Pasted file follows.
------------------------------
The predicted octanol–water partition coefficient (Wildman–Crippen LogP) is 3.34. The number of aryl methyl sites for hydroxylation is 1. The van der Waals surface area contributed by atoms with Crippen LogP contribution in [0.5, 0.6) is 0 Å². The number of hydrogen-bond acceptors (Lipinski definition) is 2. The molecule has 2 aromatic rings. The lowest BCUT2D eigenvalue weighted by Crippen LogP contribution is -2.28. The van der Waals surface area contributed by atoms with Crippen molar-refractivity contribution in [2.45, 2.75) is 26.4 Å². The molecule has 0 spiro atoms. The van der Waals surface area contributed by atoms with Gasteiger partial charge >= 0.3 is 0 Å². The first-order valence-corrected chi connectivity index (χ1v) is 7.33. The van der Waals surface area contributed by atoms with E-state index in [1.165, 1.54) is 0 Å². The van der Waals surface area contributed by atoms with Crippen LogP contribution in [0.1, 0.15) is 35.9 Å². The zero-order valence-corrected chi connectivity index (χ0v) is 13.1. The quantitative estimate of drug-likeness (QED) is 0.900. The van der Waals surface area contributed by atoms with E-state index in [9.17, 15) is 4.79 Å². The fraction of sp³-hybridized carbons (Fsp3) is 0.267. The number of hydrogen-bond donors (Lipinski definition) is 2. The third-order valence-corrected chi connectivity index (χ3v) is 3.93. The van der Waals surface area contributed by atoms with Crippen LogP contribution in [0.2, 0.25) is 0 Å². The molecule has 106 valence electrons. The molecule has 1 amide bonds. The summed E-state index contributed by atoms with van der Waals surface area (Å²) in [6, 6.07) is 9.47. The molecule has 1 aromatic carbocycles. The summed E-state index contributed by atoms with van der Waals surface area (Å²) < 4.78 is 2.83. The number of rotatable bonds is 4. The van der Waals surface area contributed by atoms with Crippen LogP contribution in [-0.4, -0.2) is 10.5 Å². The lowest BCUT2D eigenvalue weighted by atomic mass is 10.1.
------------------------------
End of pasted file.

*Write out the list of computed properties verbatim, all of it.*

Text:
The predicted octanol–water partition coefficient (Wildman–Crippen LogP) is 3.34. The number of aryl methyl sites for hydroxylation is 1. The van der Waals surface area contributed by atoms with Crippen LogP contribution in [0.5, 0.6) is 0 Å². The number of hydrogen-bond acceptors (Lipinski definition) is 2. The molecule has 2 aromatic rings. The lowest BCUT2D eigenvalue weighted by Crippen LogP contribution is -2.28. The van der Waals surface area contributed by atoms with Crippen molar-refractivity contribution in [2.45, 2.75) is 26.4 Å². The molecule has 0 spiro atoms. The van der Waals surface area contributed by atoms with Gasteiger partial charge >= 0.3 is 0 Å². The first-order valence-corrected chi connectivity index (χ1v) is 7.33. The van der Waals surface area contributed by atoms with E-state index in [1.165, 1.54) is 0 Å². The van der Waals surface area contributed by atoms with Crippen LogP contribution in [0.1, 0.15) is 35.9 Å². The zero-order valence-corrected chi connectivity index (χ0v) is 13.1. The quantitative estimate of drug-likeness (QED) is 0.900. The van der Waals surface area contributed by atoms with E-state index in [9.17, 15) is 4.79 Å². The fraction of sp³-hybridized carbons (Fsp3) is 0.267. The number of hydrogen-bond donors (Lipinski definition) is 2. The third-order valence-corrected chi connectivity index (χ3v) is 3.93. The van der Waals surface area contributed by atoms with Crippen LogP contribution in [0.2, 0.25) is 0 Å². The molecule has 106 valence electrons. The molecule has 1 amide bonds. The summed E-state index contributed by atoms with van der Waals surface area (Å²) in [6, 6.07) is 9.47. The molecule has 1 aromatic carbocycles. The summed E-state index contributed by atoms with van der Waals surface area (Å²) < 4.78 is 2.83. The number of rotatable bonds is 4. The van der Waals surface area contributed by atoms with Crippen LogP contribution in [-0.4, -0.2) is 10.5 Å². The lowest BCUT2D eigenvalue weighted by atomic mass is 10.1.